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February 9, 2021 | Pump & Dump

A best-selling Canadian author of 14 books on economic trends, real estate, the financial crisis, personal finance strategies, taxation and politics. Nationally-known speaker and lecturer on macroeconomics, the housing market and investment techniques. He is a licensed Investment Advisor with a fee-based, no-commission Toronto-based practice serving clients across Canada.

Reddit’s five-second, what-the-hell-was-that? Superbowl ad was judged as a brilliant marketing move the next day. If you missed it, that was almost the point. First a logo, then a bunch of words which flashed by too fast to read them. A Millennial, GenZ thing. Most Boomers were in the can at the time.

Of course the Redditers were capitalizing on the explosion of interest – by media and newbie day traders – of its r/wallstreetbets chat room. Not only was the site responsible for a massive crowdfunding manipulation of several stocks (most notably GME, GameStop), it also just raised $250 million in private equity to help expansion. By the way, Robinhood, the free-trading app most favoured by the Reddit mob, also ran a spot on the football extravaganza. But this is what people strained to see…

While speaking about market manipulation, media exploitation and investor frenzy, we can’t ignore Elon Musk. The gazillionaire EV-space travel-tunnel digging-digital visionary and idol of the moment invested $1.5 billion in crypto while making it know he’d sell Teslas for Bitcoins. This helped propel BTC to new all-time highs, as it steamed towards the $50,000 US mark in an eruption of orgiastic rocket–thrusting enthusiasm.

Some people think crypto will replace fiat currency, now forever corrupted by bad government decisions, central bank bungling and unrepayable sovereign debt. Of course, they’re wrong. But that’s a topic for another day.

What’s notable about Musk is that he’s a promoter. A great one. Not only has he juiced BTC, but he purposefully did the same for GME, and even a puppy-crypto that was started as a joke (dogecoin). His theatrics meanwhile have made Tesla the most-capitalized car company on the planet when it’s not even in the top ten vehicle producers. It’s stunning what some well-placed hype will do when wooing investors. Especially the moist ones.

So, Reddit. The Hoodies. GME, AMC, silver, BTC and Elon tweets. It’s an old lesson that keeps being relearned. If getting rich without working for it (because you’re smarter than everybody else) was actually a strategy then this blog would be all over it. But, alas, in the real world we call it ‘pump & dump.’ It’s why there are regulators. And why they’re a bit pissed.

The latest news comes out of BC, where there’s been a long, long history of selling crap assets to gullible rubes. For 92 years the province was home to the Wild West of Canadian equity markets, the VSE, where any of the dodgiest mining deals in the country were struck. For most of those decades being a ‘promoter’ was almost respectable, and there sure were a lot of them. Think silk vests, string ties, handlebar staches, shiny horses, babes and moneyclips. Oh, and bags of gold nuggets, rushed in by mule from the latest big hole.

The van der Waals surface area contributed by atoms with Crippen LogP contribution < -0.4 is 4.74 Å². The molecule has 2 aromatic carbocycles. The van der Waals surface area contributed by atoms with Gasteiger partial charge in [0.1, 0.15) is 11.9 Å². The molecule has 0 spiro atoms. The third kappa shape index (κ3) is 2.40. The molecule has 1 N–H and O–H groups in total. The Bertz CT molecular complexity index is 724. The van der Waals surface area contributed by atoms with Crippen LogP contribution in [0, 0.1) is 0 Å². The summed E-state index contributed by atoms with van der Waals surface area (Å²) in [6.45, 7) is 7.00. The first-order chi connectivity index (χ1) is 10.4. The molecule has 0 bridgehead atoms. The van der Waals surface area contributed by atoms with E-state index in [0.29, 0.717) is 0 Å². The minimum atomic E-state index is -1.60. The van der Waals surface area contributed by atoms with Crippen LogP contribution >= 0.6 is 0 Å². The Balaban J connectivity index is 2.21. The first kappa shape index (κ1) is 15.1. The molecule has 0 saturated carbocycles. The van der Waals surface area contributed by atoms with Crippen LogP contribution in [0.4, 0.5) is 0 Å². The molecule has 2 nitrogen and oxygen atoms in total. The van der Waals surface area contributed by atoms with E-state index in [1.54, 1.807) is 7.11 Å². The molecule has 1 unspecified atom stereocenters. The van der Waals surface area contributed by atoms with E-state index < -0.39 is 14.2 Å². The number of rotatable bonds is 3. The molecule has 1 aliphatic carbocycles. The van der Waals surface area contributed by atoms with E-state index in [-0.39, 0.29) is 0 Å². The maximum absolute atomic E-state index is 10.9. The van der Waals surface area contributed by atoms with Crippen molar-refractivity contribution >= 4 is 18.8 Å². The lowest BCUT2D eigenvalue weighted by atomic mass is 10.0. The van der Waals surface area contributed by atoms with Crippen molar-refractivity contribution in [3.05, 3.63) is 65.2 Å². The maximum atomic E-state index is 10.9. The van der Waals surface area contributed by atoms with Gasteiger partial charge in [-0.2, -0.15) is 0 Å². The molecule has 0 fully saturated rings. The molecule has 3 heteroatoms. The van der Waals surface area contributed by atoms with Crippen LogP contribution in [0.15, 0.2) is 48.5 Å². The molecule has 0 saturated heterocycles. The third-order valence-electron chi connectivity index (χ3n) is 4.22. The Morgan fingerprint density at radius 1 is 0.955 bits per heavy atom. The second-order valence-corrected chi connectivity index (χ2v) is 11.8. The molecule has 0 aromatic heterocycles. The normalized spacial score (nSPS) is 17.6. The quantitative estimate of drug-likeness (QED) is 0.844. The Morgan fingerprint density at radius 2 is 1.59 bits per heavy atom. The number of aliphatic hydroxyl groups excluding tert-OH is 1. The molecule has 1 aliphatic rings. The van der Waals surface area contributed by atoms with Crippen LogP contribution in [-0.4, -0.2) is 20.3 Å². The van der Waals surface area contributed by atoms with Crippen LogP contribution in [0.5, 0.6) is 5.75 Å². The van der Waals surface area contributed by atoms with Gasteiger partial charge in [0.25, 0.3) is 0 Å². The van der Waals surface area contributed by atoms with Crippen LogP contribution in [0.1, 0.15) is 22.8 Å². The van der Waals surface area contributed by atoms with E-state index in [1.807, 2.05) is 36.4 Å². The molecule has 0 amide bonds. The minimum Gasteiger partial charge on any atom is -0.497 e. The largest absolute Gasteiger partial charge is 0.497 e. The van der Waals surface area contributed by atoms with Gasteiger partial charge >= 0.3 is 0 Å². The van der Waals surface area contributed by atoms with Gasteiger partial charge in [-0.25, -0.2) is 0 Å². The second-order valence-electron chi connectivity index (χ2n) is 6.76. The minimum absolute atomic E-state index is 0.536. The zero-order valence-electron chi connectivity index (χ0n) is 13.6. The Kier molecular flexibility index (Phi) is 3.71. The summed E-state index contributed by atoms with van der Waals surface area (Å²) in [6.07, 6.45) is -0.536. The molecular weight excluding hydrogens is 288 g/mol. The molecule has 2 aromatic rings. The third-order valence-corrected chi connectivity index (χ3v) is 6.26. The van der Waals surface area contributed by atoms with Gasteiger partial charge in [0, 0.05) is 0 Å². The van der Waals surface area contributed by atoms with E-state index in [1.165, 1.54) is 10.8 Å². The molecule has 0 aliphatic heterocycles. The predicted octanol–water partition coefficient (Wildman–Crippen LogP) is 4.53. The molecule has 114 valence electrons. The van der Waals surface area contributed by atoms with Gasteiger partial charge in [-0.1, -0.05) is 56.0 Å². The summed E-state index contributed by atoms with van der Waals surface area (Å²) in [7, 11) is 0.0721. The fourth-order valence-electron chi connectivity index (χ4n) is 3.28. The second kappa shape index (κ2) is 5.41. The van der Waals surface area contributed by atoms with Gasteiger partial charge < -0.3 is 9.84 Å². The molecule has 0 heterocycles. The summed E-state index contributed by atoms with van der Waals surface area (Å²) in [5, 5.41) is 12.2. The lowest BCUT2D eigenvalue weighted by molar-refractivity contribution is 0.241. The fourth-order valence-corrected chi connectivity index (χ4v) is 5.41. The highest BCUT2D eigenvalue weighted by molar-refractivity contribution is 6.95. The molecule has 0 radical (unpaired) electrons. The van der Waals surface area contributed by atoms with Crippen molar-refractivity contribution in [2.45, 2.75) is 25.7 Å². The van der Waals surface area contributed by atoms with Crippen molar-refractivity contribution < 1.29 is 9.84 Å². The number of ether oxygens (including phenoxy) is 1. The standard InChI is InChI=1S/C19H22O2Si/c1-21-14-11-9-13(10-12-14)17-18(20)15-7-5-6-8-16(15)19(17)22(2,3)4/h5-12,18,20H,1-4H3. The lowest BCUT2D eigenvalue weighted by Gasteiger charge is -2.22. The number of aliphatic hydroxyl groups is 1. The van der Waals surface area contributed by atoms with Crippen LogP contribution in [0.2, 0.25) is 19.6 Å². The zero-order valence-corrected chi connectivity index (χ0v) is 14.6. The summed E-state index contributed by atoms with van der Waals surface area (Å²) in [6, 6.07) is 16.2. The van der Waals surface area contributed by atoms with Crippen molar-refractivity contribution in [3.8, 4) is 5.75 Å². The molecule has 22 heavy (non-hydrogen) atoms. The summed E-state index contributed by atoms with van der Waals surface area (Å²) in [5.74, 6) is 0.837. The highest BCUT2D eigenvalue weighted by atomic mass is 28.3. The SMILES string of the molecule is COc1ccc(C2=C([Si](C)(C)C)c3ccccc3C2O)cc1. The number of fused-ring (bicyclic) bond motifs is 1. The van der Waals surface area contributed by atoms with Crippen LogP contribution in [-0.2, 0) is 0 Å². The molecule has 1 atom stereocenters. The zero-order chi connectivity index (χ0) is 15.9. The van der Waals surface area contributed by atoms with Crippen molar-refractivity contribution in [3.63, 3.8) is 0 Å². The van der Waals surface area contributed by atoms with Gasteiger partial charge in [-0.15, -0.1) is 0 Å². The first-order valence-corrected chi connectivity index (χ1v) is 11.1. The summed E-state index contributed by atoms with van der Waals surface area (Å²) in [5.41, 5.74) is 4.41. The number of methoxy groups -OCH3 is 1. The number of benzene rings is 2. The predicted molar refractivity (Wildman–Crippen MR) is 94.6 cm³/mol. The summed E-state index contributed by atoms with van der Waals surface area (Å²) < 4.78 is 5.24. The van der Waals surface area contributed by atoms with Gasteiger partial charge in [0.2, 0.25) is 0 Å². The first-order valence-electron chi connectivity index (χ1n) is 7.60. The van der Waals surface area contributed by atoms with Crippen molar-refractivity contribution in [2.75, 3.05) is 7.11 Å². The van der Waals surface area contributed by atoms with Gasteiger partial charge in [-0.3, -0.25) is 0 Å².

So the BC Securities Commission is now all over Reddit. “The pump and dump game has changed,” says the regulator, “in a world dominated by social media.” And this sums it up nicely: “The simple idea is this: somebody shouldn’t be able to lie on social media about a stock.”

A big problem with GME on Reddit, for example, was that people with positions in the stock – even corporate insiders with a significant holding – were able to say whatever they wanted, without consequences, making broad claims and exhorting the aroused masses to load up. (On Tuesday a remorseful woman admitted to me that she bought 25 shares at $447 a pop. That’s about $400 a piece more than they’re now worth – for a one-week loss of $10,000.)

So the regulator is mulling a requirement which would force anyone who is pumping or dumping a stock to publicly disclose if they have a long or short position in that company. In the interests of transparency the commish points out it doesn’t have to actually prove any statement moved the price of an equity, only that a reasonable investor might find that information important in making a buy/sell decision. That’s a big hammer. And the odds are this would be adopted Canada-wide by the Canadian Securities Administrators and IIROC (the very scary dudes with quasi-judicial powers who regulate quivering financial advisors like moi).

Last week, in the wake of the Reddit mash-up, they said this: “We will take appropriate regulatory action to protect investors if we identify that abusive or manipulative trading activity may be taking place.” Yup, and there’s zero reason not to believe what happened with GME or AMC (or other target assets) was pure manipulation. The last total I saw for cumulative GameStop losses was $18 billion. Most of it out of the pockets, rent money and credit cards of people who mistook gambling for investing, and trusted some sleaze on a chat board. Like always (now with Bitcoin), a few will pig out enormously. The many will be Hoovered.

By the way, don’t bother slamming the comments section to say I’m a paleo who doesn’t understand fintech, blockchain technology, web3, the inevitability of cyrpto or the evil of naked shorts. I do. But that’s not the issue. It’s about cheating people, especially those who can least afford it.

Smirk away. You’ll still burn.


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February 9th, 2021

Posted In: The Greater Fool

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